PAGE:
Box of Amazing: An Autonomous Future has arrived  
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Box of Amazing is a weekly digest curated by Rahim covering emerging technology, trends and extraordinary articles, hand picked to broaden your mind and challenge your thinking.

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Editor's Note
There were four main stories that stood out for me this week:
1. The multiple reports around Uber's underpriced IPO, strikes, and who gets rich
2. How Google is reinventing itself, including Augmented Reality Search 
3. How Facebook fought back against claims it should be broken up
4. Jeff Bezos and his obsession with the moon, and extracting its water

Have a great week!

Onward! - Rahim
What's Amazing
1. An Autonomous Future has arrived
If you Watch this video of Tesla Model 3 autonomously picking up its owner in parking lot, you'll know that the future has arrived. It's Batman and Knight Rider in real life. Depending on the situation, it can work well, but the vehicle sometimes gets stuck as it’s being overly careful in certain situations. Tesla has been improving on the features and now some of the beta testers are seeing some more impressive capability out of the new Advanced Summon. One of them posted a video of a Model 3 autonomously getting out of a parking lot and navigating it back to the owner while having to deal with 2 different vehicles driving around the parking lot.  Link
2. Is TikTok the next Cambridge Analytica?
Is TikTok a Chinese Cambridge Analytica data bomb waiting to explode? I worry about its use and whether this app is suitable for all the kids that are using it. Facial features, IP address, usage, links with friends, personal data - it's all on there. "If the cataclysmic Cambridge Analytica scandal taught us anything, it was that some of the secrets of the data trade wars are buried in the fine print that no one reads. Being a privacy nerd and a parent of kids that will probably soon be on the Chinese-owned app (as soon as I let them), I did the thing that almost no one does: I read their privacy policy. I was alarmed to see this section, which in late 2018 stated that TikTok user data may be transferred to China." Summary: if you or your kids are using TikTok, your data is being processed in China. If that worries you, stop using it.  Link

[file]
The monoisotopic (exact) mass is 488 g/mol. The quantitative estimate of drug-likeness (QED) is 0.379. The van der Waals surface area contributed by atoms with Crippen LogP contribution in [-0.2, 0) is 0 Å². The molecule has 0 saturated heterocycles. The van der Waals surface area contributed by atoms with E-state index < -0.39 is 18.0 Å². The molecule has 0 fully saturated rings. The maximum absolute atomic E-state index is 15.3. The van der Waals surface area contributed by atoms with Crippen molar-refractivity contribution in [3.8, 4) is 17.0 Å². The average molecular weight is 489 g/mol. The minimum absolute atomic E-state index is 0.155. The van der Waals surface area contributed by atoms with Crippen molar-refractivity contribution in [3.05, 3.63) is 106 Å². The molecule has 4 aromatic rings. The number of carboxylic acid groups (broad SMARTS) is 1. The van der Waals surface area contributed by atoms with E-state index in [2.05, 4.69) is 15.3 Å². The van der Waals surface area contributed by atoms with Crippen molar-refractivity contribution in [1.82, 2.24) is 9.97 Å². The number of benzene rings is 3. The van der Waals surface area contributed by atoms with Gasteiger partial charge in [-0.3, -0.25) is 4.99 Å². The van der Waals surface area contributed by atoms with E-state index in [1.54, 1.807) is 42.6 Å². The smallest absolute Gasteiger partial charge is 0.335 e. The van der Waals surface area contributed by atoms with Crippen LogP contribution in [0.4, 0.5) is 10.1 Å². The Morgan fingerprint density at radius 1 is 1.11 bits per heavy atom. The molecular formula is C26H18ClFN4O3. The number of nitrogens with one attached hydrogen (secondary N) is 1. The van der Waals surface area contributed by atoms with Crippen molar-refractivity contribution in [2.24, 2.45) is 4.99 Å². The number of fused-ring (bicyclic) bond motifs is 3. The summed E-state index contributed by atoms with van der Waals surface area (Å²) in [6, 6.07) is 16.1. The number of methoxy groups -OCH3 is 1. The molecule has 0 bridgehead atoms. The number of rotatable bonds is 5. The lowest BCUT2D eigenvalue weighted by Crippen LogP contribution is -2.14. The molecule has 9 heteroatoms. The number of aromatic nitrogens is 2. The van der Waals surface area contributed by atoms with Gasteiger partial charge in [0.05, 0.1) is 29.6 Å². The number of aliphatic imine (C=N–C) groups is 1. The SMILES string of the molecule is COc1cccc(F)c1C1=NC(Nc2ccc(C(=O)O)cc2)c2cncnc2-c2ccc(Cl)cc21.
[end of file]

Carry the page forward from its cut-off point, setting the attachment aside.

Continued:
3. Nike Fit 
Nike has been experimenting heavily with augmented reality for a few years now, and the company is continuing to work on new experiencespowered by the technology. The sportswear giant is now introducing Nike Fit, a feature that uses a combination of computer vision, scientific data, artificial intelligence and recommendation algorithms to scan your feet and find the right shoe fit for you. And you can do it all in augmented reality, using the Nike app on your smartphone. Nike says that, according to industry research, over 60 percent of people wear the wrong size shoes. With Nike Fit, the company is hoping to solve that problem.The AR experience itself is fairly simple: You open up the Nike app, go to a product page and, next to where there's usually a menu that lets you pick the size of your shoes, you'll see a new option to measure your feet. From there, the camera will pop up and you'll be asked to stand next to a wall and point your smartphone at your feet, which will prompt a view that uses two AR circles to level your phone. Once the feature recognizes your feet and your physical environment, it starts scanning your feet and then tells you your ideal shoe size for Nike footwear. The entire process takes less than a minute. Link